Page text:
Tons and Tons of Vincent Kiwis!

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Vincent Kiwis heavy on the the trellis and ready to harvest. This is the biggest crop we have had in the 11 years we have had the vines.

Okay, maybe not tons, but at least 50 or 60 lbs. of Kiwis, is my guess at this point.

Although in past years, I have grumbled and griped a lot about the lack of pollination on my Kiwi vines, this year we have a bumper crop, and now that we have had a few cold snaps, it is time to begin harvesting. If I had to guess, I would say there are at least 500 kiwis on the female plant this year. Don’t get me wrong, despite the hundreds of kiwi fruits, I still think the Tomuri, the male fuzzy Kiwi vine, is a poor pollinator for Vincent, my female plant. The blossom timing for Tomuri is a few weeks later than the majority of Vincent flowers, plus, Tomuri only set a few flowers sporadically. Luckily, this year about ten male flowers managed to bloom when all the female flowers opened. After the female was done, another 15 to 20 male flowers bloomed. As you can probably tell by the fruit set, I still got out the paint brush! I can only imagine how much fruit I would have if there were more male blossoms. Since Tomuri flowers so lightly, I still hope to locate a local source for Matua, an earlier male fuzzy kiwi and graft it on the Tomuri plant.

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The vines of the kiwi loaded with ripe fruit.

We started picked the kiwi fruits a week or so ago. They only need to sit on the counter for about two days to be just right for eating, with a taste similar to what most people are used to in a kiwi. If left more than a few days longer than that, the taste is almost too sweet and rich. I plan to use the majority of fruit to make my homemade Strawberry Kiwi Jam.

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Upclose view of kiwis on the vincent kiwi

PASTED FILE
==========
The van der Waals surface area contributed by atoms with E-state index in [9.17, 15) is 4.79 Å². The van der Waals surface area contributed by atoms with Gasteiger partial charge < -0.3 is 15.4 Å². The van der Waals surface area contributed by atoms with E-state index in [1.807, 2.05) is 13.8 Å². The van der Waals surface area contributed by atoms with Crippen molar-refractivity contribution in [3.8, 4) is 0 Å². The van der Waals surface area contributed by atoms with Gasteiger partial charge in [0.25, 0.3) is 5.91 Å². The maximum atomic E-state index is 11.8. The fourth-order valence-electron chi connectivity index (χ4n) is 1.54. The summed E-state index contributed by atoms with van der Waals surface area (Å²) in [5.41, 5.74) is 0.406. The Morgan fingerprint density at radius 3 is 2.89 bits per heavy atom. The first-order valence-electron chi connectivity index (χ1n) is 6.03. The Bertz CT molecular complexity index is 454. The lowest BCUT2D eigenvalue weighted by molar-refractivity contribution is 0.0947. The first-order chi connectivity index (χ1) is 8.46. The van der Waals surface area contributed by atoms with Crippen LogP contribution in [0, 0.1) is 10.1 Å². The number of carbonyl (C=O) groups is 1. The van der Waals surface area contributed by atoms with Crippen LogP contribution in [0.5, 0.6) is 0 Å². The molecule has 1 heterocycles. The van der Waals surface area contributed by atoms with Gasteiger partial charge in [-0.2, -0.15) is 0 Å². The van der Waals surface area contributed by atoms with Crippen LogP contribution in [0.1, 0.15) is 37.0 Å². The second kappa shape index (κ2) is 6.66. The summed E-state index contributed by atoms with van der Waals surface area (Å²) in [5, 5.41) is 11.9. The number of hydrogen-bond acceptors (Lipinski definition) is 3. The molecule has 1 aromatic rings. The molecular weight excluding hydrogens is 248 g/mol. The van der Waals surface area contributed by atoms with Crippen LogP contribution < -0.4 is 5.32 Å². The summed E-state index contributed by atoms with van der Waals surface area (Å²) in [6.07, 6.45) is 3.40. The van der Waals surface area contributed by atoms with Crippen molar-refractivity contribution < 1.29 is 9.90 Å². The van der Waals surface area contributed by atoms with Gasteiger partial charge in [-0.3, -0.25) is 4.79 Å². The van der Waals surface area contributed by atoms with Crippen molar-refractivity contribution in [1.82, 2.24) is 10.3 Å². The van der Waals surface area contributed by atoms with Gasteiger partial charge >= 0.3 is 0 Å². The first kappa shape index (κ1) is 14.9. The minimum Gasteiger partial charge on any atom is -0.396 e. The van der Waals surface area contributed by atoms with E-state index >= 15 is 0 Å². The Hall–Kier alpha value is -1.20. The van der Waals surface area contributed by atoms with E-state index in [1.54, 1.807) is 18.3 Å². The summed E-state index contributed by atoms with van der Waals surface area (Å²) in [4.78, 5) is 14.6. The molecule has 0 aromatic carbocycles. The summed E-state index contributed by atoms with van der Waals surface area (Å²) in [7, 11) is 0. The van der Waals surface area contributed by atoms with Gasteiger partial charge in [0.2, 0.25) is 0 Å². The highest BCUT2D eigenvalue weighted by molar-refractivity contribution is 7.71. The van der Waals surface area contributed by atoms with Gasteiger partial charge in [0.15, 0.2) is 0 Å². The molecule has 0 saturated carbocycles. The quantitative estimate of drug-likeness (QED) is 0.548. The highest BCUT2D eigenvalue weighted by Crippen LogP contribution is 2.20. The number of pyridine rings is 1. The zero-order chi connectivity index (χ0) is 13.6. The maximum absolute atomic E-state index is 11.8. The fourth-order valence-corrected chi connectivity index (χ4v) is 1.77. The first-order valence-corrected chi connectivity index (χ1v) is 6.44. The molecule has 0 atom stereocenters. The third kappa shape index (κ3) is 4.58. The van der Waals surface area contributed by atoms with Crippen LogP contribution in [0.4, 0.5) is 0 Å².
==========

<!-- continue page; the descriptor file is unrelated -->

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Ripe Kiwi fruit cut open to show interior seeds. The sizes of the fruit vary from the about 1 oz to about 3 oz each, with most of them in the 2 oz. range.

Update February 1st, 2014.  We picked many dozens of fruit after I posted this.  Yesterday my hubby and I picked what was left on the vines and weighed yesterday’s bounty.  It totaled up to 74 lbs.  Wow, I have a lot more than I thought.  There is no way I can canned all of this in one day; that is a lot of peeling and I don’t have that much room in the crisper in the fridge. Its too much for keeping it all for our selves.  Some was shared with neighbors and more will be shared with friends.  I might also be making a trip to the food bank tomorrow.  This year’s crop is definitely a year I need to give thanks for.  For those of reading this that are friends, family, and teachers… I sure hope you like Kiwi Jam!

© 2014, Hanbury House.


How to Prune Bababerries and other Everbearing Raspberry Plants


100 0069 How to Prune Bababerries and other Everbearing Raspberry Plants

Bababerry plants along the driveway loaded with unripe raspberries. This photo is from a few summers ago, but I added it to show what the little raspberry patch looks like.

The past couple of years I have been received lots of questions via email regarding how to prune Bababerry plants, a variety of everbearing raspberry that grows well in Southern California and other low chill – warm climates.  Managing Baba raspberries is much the same as any other everbearing or fall bearing raspberry variety.  Most folks are able to pick fruit the first year they buy and plant an everbearing raspberry, including Baba. That is not the case on summer bearing raspberry varieties, which only produce on second year or two year old canes.  Since I am in the middle of my winter pruning chores, including pruning out the old wood on the berries, I figured it was a good time to take a short break and post something about it.

A new or first year cane on a raspberry plant is called a primocane.  A second year cane is referred to as a floricane or floracane.  Summer bearing raspberries only produce one harvest each summer and only on their floracanes.  Those two year old canes are then pruned out in late fall or winter, after bearing fruit. Everbearing varieties produce on the top half of primocanes the first fall, and then on the lower half the following Spring.

With all everbearing raspberries, the gardener can choose to have either one or two crops each year, depending on the pruning or management technique the gardener prefers to use.  Here at Hanbury House I often to prune to get two crops a year.  To do this, I prune out all the two year old canes to the ground each winter and just prune the top half of the primo canes from the previous season.  Although it is ideal to prune when they are dormant, if you are unsure what to prune at first, the chore can wait until the first new leaf buds begin break dormancy in early spring.